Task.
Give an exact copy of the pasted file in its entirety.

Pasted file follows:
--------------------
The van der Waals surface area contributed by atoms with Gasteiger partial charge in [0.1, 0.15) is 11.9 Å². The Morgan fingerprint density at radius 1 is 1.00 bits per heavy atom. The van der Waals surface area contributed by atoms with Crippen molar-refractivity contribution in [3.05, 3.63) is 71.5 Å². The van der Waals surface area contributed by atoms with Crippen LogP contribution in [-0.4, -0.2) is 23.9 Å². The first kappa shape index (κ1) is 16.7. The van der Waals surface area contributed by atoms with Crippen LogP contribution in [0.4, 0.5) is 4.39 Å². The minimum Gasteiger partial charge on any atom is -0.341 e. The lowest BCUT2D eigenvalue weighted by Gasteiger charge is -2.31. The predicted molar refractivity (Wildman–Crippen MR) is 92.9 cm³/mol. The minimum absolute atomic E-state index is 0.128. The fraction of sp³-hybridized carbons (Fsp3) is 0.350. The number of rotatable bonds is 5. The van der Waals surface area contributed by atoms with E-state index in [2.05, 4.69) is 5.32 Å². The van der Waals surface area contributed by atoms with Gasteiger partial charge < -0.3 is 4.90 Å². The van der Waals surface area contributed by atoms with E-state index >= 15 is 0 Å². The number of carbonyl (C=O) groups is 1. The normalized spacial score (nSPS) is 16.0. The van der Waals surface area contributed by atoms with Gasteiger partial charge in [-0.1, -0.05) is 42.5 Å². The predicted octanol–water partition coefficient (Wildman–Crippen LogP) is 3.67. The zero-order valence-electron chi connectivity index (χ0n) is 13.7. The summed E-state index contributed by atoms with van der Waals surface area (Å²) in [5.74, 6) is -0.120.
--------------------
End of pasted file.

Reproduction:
The van der Waals surface area contributed by atoms with Gasteiger partial charge in [0.1, 0.15) is 11.9 Å². The Morgan fingerprint density at radius 1 is 1.00 bits per heavy atom. The van der Waals surface area contributed by atoms with Crippen molar-refractivity contribution in [3.05, 3.63) is 71.5 Å². The van der Waals surface area contributed by atoms with Crippen LogP contribution in [-0.4, -0.2) is 23.9 Å². The first kappa shape index (κ1) is 16.7. The van der Waals surface area contributed by atoms with Crippen LogP contribution in [0.4, 0.5) is 4.39 Å². The minimum Gasteiger partial charge on any atom is -0.341 e. The lowest BCUT2D eigenvalue weighted by Gasteiger charge is -2.31. The predicted molar refractivity (Wildman–Crippen MR) is 92.9 cm³/mol. The minimum absolute atomic E-state index is 0.128. The fraction of sp³-hybridized carbons (Fsp3) is 0.350. The number of rotatable bonds is 5. The van der Waals surface area contributed by atoms with E-state index in [2.05, 4.69) is 5.32 Å². The van der Waals surface area contributed by atoms with Gasteiger partial charge < -0.3 is 4.90 Å². The van der Waals surface area contributed by atoms with E-state index >= 15 is 0 Å². The number of carbonyl (C=O) groups is 1. The normalized spacial score (nSPS) is 16.0. The van der Waals surface area contributed by atoms with Gasteiger partial charge in [-0.1, -0.05) is 42.5 Å². The predicted octanol–water partition coefficient (Wildman–Crippen LogP) is 3.67. The zero-order valence-electron chi connectivity index (χ0n) is 13.7. The summed E-state index contributed by atoms with van der Waals surface area (Å²) in [5.74, 6) is -0.120.